Who’s afraid of Rodrigo Duterte?

Who’s afraid of Rodrigo Duterte?

President Rodrigo Duterte

The best way to take control over a people and control them utterly is to take a little of their freedom at a time, to erode rights by a thousand tiny and almost imperceptible reductions. In this way, the people will not see those rights and freedoms being removed until past the point at which these changes cannot be reversed.

— Adolf Hitler, Mein Kampf

IN the last presidential elections in 2016, my wife and I campaigned for then Davao City mayor Rodrigo Roa Duterte—believing in his promises and pronouncements that he would address the country’s biggest problems, that of poverty, criminality and corruption in government. His promises then had rung true and we realized that the problems besetting our country had to be resolved this time and who would be better to do this than the swashbuckling local chief executive of Davao, the ‘Punisher’ Rody ‘Digong’ Duterte.

I actually met the president for the first time way back in 1994 when he was city mayor and I was covering the Miss Universe pageant for the Journal Group of Publications.

On my arrival in Davao, I immediately took a taxi to visit the local press office to meet some colleagues that would surely help me find my way around the city. I checked in a small hotel near the media office and then proceeded to then Davao Insular hotel, where the international beauty queens competing in the pageant were billeted during their visit in what has been named as the country’s safest city.

Based on the Crime Index 2019 Mid-Year list of crowd-sourced global database group and survey site Numbeo, Davao City ranked second as the top safest urban center in Southeast Asia with a safety index rate of 72.5 percent. Actually, the city’s rank rose from the previous year of 71.21 and other years preceding that.

Davao City has time and again logged in with one of the lowest crime index rates in the country and this I witnessed during my sojourn there in 1994.

The following day after my arrival, I was lucky to have breakfast with some of the Miss U candidates, including our very own beauty queen bet Charlene Gonzalez—courtesy of the Davao mayor, of course. This is where I met the president face-to-face.

He immediately asked me where I was staying and I retorted “in a small downtown hotel,” where I wouldn’t be charged so much in view of the small stipend given to me to cover the event—the  Miss U candidates were being feted at the posh Pearl Farm beach resort in the quiet side of Samal island to celebrate Miss Philippines’ natal day.

On finding out that I was staying in some ‘honky-tonk’ hotel of lesser popularity, Duterte quickly blurted out that I should immediately transfer to Davao Insular under his sponsorship that same day we met. He ordered one of his men to facilitate my transfer and then invited me to dinner that evening in one of his favorite Chinese restaurants in the center of the city.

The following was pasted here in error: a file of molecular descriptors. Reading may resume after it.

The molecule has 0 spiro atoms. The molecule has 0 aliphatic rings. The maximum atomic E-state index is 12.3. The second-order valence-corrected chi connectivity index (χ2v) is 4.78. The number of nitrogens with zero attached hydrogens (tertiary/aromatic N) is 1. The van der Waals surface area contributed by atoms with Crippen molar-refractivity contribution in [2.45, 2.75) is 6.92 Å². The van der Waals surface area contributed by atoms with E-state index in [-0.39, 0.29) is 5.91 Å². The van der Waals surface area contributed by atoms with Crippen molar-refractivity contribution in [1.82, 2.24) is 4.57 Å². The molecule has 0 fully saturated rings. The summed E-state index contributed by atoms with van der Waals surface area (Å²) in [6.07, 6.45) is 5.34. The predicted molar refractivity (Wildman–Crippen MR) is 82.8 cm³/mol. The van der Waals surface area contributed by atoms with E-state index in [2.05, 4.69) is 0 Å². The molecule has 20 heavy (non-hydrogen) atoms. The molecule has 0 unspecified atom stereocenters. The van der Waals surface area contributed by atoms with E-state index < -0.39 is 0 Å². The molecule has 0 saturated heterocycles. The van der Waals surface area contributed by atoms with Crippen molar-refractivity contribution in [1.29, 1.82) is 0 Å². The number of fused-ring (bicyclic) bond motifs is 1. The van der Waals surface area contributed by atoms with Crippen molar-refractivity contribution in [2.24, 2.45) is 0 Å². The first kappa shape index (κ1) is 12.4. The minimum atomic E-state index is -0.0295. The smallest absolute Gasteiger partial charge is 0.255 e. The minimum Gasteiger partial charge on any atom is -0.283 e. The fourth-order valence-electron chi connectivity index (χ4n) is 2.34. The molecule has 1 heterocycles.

One thing I noticed in Davao City was the fact that it was orderly, peaceful and tightly secure—thanks to Digong’s vaunted iron-fisted rule of the city that protected the public and visitors alike from any form of criminality. I heard, criminals caught doing their misdeeds were thrown out of a helicopter to punish them permanently!

This is why Davao then was peaceful, orderly and secure—making it the safest city in the archipelago. Criminals were afraid of the mayor because he had this ‘no-nonsense’ policy of eliminating crime in the city’s streets, nooks and crannies. And there were no corrupt policemen either and no city officials involving themselves in anomalous transactions that would be detrimental to the citizens of Davao.

Now fast forward to 2020. We see Davao City’s local chief executive as the highest official of the country. He sits in Malacañang Palace where he tries to manage the Philippines the way he did in his beloved city in Mindanao.

But there are big differences now. Apparently, there are many officials in government that are no longer afraid of Duterte’s wrath when they do wrong.

We have witnessed several military officers and police officials who have failed in the mandate given to them by the president as administrators of government agencies, such as the Bureau of Customs (BoC), Bureau of Immigration (BI) and Bureau of Corrections (BuCor). Despite Digong’s expressed order to eliminate delays in government transactions, ‘red tape’ still exists and we discount the fact that even in the country’s premier health insurance firm, moneys have been lost due to graft and corruption. Even in sports, during the conduct of the hosting of the recent Southeast Asian Games, there are reports of ‘missing’ funds and unpaid debts to suppliers in the staging of the Games.

So, we ask—what happened to Duterte’s iron-fisted policy of running after ‘crooks’?

I guess the helicopter, where criminals and the like are thrown out to their deaths, no longer fly that’s why corrupt government officials are no longer afraid of the former Davao City mayor.

We can see this even on the streets and public transport like the Light Rail Transit (LRT) system on which we ride everyday on the way to work. We see our fellow citizens flouting the quarantine protocols and health safety measures being imposed to contain the spread of Covid-19. The public, too, is not afraid of the president and they will do what they want despite the existing laws.

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